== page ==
Guest Op-Ed: Agency-TNC Partnership Provides One Model for Improving Universal Access to Transit
December 4, 2020|Katherine Idziorek
Transit agencies have increasingly been partnering with technology firms to create services that better serve the many people affected by mobility impairment. In some instances, private firms deliver first-mile service to transit stations that meet or exceed accessibility goals, as described in Eno’s recent report, Toward Universal Access: A Case Study in the Los Angeles and Puget Sound Regions. In other cases, such as in Marin County’s Connect2Transit program, the technology platforms have worked with agencies to develop a single app for all available services on the network that allow direct comparison of public and private transportation options for riders of all abilities.
The State of California’s 2018 TNC Access for All Act requires “a program relating to accessibility for persons with disabilities” in the regulatory oversight of transportation network companies (TNCs). The law aims to increase on-demand mobility access for the disability community by requiring TNCs to provide accessible services for people with disabilities, including those requiring wheelchair accessible vehicles (WAVs), through their app-based platforms.
In keeping with the goals of the Access for All Act, a partnership between Marin County agencies and TNC Uber provides one innovative model for future public-private collaboration on transit services for riders with physical disabilities. Marin’s Connect2Transit integrates on-demand WAV services into a single mobile platform with other transportation options, including non-WAV transit services and available Uber alternatives.
The concept for the on-demand ride hailing service was first developed through a partnership between Marin County Transit District (Marin Transit) and The Transportation Authority of Marin (TAM). In October of 2019, the agencies launched a joint request for proposals in search of an MOD software provider. The agencies’ goal was to find a private-sector partner that could integrate a range of mobility options into a single software platform, thereby testing a new model for public-private mobility partnerships. The contract was awarded to Uber, who set out to create a seamless user experience for all riders while satisfying the requirements of the ADA.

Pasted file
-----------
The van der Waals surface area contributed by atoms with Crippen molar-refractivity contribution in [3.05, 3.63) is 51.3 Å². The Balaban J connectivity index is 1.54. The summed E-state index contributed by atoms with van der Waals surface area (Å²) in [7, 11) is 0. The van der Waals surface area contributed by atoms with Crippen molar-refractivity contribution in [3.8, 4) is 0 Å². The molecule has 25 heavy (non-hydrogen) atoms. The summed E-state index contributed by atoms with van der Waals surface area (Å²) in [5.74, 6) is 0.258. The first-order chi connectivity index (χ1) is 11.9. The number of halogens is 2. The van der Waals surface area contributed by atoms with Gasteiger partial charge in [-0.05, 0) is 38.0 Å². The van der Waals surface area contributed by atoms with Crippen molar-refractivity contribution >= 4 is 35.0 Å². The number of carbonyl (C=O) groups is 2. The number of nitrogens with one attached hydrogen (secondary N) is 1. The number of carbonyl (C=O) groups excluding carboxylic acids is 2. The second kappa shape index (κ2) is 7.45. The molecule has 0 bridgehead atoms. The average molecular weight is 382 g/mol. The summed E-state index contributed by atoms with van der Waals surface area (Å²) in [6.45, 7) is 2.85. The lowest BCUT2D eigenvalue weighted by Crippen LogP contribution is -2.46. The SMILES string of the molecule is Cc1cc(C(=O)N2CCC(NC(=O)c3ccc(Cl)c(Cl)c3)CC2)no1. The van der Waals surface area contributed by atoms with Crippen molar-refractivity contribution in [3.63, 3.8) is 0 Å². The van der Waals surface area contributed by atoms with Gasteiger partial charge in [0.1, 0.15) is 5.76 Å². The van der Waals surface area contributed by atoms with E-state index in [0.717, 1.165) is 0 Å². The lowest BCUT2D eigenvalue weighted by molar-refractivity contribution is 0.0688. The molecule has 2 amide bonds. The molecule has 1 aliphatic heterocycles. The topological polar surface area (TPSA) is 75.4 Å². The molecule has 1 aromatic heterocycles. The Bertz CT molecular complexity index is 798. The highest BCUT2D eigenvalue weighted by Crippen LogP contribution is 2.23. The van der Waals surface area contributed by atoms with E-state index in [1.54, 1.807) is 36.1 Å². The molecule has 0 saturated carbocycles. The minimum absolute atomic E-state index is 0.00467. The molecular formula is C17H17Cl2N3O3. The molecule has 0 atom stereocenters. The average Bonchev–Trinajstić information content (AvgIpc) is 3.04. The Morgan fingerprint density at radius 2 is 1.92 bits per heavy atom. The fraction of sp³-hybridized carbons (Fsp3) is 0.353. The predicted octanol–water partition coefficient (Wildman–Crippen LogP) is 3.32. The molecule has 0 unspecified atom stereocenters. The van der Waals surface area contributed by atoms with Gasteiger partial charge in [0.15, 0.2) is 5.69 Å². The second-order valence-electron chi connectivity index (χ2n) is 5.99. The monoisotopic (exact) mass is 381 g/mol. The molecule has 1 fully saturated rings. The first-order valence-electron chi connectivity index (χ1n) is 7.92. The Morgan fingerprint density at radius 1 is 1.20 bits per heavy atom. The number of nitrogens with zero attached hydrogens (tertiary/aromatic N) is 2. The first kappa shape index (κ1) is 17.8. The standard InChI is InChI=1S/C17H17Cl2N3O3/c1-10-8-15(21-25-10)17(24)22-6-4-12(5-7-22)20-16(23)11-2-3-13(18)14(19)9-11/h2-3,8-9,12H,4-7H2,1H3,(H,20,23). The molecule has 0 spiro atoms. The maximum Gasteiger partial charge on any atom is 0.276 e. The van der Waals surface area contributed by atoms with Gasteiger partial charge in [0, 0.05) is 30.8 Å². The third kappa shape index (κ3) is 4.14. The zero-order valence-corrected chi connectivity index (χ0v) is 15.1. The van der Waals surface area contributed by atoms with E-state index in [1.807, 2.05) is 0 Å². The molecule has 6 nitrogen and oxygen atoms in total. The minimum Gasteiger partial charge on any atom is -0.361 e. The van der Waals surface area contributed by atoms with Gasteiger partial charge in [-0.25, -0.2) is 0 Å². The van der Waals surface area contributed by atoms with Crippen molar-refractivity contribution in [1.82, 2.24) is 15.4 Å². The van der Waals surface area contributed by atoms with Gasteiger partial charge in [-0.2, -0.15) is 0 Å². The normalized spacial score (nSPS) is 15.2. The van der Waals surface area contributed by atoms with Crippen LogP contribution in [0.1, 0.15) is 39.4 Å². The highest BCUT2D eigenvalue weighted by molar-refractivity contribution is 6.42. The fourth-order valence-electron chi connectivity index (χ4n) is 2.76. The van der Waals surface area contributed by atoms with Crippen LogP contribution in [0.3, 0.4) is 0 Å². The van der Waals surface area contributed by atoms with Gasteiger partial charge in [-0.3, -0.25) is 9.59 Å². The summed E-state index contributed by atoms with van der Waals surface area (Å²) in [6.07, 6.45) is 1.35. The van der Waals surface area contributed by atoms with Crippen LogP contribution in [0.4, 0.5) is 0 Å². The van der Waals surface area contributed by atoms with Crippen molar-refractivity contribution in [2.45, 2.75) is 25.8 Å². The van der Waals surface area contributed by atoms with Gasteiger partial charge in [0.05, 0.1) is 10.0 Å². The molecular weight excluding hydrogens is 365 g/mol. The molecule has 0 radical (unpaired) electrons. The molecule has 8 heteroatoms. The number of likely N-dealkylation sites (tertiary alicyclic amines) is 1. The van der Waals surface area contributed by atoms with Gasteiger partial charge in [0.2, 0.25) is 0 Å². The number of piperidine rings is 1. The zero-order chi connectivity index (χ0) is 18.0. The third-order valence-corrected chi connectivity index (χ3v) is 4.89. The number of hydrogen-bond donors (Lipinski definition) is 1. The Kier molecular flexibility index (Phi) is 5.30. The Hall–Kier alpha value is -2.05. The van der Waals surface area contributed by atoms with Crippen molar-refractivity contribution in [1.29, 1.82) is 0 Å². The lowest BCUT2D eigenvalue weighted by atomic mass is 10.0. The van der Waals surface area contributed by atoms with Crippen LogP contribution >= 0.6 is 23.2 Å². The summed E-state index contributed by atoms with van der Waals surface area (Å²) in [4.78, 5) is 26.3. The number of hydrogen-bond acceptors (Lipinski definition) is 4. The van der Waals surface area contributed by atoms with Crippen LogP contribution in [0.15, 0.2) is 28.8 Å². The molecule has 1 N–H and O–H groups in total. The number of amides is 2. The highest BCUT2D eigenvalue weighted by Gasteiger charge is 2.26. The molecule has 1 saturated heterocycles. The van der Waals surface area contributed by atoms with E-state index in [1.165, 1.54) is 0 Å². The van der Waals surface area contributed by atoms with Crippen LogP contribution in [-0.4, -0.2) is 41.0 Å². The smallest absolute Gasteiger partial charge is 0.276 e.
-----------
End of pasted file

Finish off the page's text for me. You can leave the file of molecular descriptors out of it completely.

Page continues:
The new service replaces Marin Transit Connect, a pilot service previously provided by partners Marin Transit and another TNC, Via, that offered fully accessible MOD services for Marin County seniors and transit users with disabilities. TAM’s $5-off first-mile/last-mile incentive program connecting riders to and from Marin County SMART stations was also incorporated into the new Connect2Transit service.
With multiple services integrated into a single platform, Connect2Transit expands mobility options for all transit users and provides discounts for trips to transit hubs. In-app customer service features enable riders to provide driver feedback and request refunds. Riders also have the options to request a ride over the phone and pay for fares with cash.
Connect2Transit makes several improvements over the previous Marin Connect service. It provides a single app for all users, regardless of ability, that shows a side-by-side comparison of price and length of ride for all available services, including options for accessible transportation. Previously, Marin Connect customers needed to use separate apps to access transit-provided and mainstream MOD services. The new app platform features a “Marin Connect” option within the Uber app, replacing the separate Marin Transit app used by the pilot service. Of the services included in the new app, public transit, Marin Connect, and UberPool all offer WAV options.
Marin Transit maintains control of service parameters such as price, hours of operation, and service area. Instead of charging a booking fee for each ride, Uber collects payment from Marin Transit through a monthly subscription fee for the use of the platform, enabling rider fares to be collected directly by the agency. TAM has partnered with the County of Marin and Kaiser Permanente, two of the area’s largest employers, to subsidize employee commute trips.
Connect2Transit represents Uber’s first venture into providing software-as-a-service (SaaS) to a public transit agency as well as a step toward expanding transportation options for seniors and the disability community. However, challenges remain regarding the provision of equitable and accessible service through technology-enabled transportation programs.
Although TNCs have been operating for some time, these kinds of public-private partnerships are new and relatively untested from an operational and regulatory perspective. Several agencies have participated in pilot partnerships with TNCs and other private companies to test the potential for integration of transit and mobility on demand (MOD) services. Eno’s recent report describes the ways in which two partnerships served as a testing ground on which to establish operational and performance goals for more inclusive and equitable transportation service.
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